The letter’s signatories made a simple request: that “religious organizations will not be automatically disqualified or disadvantaged in obtaining contracts because of their religious beliefs.” Sounds reasonable. Too bad the reaction wasn’t.

(Kirsten Powers writes for USA TODAY.)

YS END POWERS

14 Comments

  1. Personally, I don’t recognize executive orders. I don’t know about you, but I have no earthly king I previously claimed allegiance to.

    He can order all he wants. I don’t follow one man.

    • None of this actually is any kind of argument as to why such exemptions should be granted or why the concerns about discrimination are allegedly unwarranted.

      The sole cogent argument posed by the article is “if they lose government funding, many will suffer”. The kind of blackmail religious groups frequently engage in when they want to have their way.

      Just because there were exemptions in hiring practices in the past, it did not mean they were justified or that they weren’t discriminatory in nature. From a civil liberties/legal POV none of those exemptions should have been granted in the first place if an organization was accepting government money. Prior acquiescence of a wrongful practice does not make it legitimate.

      This entire issue points to a compelling reason for disbanding or severely regulating all faith based initiatives. Government must not be entangled or associated with practices which defy its duty to provide equal protection under the law.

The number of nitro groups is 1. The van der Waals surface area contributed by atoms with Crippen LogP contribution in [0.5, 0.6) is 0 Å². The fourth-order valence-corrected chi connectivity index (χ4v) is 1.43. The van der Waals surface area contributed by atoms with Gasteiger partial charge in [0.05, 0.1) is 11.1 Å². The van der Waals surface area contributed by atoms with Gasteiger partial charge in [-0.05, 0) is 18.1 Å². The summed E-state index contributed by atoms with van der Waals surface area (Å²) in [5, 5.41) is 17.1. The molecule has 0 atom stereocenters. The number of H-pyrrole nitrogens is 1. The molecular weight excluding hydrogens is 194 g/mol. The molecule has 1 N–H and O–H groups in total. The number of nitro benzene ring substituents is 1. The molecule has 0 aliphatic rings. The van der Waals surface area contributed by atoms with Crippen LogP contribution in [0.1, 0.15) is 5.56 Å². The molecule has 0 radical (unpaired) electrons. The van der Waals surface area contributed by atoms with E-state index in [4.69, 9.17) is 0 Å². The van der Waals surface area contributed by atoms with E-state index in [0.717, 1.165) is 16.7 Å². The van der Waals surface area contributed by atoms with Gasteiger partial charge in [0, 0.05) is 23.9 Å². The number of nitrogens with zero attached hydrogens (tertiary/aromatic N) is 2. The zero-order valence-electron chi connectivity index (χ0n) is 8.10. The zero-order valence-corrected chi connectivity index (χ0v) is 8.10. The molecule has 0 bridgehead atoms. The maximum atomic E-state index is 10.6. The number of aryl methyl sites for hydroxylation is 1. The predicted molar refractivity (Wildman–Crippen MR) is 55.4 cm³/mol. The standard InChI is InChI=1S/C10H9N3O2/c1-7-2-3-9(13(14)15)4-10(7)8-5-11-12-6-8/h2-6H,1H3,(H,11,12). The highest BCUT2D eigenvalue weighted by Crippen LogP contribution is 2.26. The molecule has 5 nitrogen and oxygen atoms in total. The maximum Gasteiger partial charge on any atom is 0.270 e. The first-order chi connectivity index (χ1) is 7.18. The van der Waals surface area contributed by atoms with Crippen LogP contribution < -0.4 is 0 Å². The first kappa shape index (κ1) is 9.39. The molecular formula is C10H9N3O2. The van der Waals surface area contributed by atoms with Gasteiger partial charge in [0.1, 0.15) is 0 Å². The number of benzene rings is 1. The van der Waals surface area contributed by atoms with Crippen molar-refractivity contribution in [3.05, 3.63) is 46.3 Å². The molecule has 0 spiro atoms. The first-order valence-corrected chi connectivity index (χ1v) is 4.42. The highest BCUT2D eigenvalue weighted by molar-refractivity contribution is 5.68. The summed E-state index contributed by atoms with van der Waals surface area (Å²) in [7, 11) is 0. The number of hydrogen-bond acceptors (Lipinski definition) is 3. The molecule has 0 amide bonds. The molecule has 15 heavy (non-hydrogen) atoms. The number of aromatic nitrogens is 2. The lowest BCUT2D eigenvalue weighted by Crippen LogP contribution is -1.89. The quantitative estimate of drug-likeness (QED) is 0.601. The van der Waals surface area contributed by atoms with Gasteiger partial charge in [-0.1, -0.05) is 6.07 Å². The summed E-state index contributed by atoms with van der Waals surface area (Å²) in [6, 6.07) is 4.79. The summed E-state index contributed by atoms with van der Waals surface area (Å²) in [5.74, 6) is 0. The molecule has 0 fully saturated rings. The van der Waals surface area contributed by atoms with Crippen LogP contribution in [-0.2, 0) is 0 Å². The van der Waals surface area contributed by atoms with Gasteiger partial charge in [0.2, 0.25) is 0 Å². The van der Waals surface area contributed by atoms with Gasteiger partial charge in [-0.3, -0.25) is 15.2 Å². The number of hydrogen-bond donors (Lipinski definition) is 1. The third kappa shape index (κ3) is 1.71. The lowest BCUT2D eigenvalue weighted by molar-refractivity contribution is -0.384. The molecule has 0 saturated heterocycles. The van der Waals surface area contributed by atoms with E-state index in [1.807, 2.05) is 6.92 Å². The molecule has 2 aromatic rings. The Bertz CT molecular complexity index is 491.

If these charities want to discriminate, they do not need tax money, they are not entitled to it. There is no moral or legal justification I for paying for the furtherance of religious faith nor to fund the discrimination of fellow citizens with government approval.

      • I disagree. Source of tax funds is my justification.

        Religious and non-religiois people alike pay into taxes.

        You then want to exclude religious people, who have previously and in multiple ways been taxed, from the benefit of government (if there is any) because they are not secular in mission?

        Screw that noise. If I cannot have access to the few good reasons I can see to have this horrid gov., why be taxed? Why submit to it?

        Thats all it actually is you know. Submission. People can choose to quit doing that. Gov does very little people are willing to pay for in a voluntary transaction, especially at a federal level. Thus, they have little wealth production capacity on their own assuming the exchange between citizen and gov were free market based…which it mostly is not.

        • Using my tax money for the furtherance of religious belief violates the 1st Amendment. It is the establishment of religion. Government has no business acting unless it has a rational and secular purpose. It has no business supporting discriminatory efforts by religious groups either. If they want the freedom to discriminate, they can do it without public support.

          Religious organizations have no business being entangled with the apparatus of government.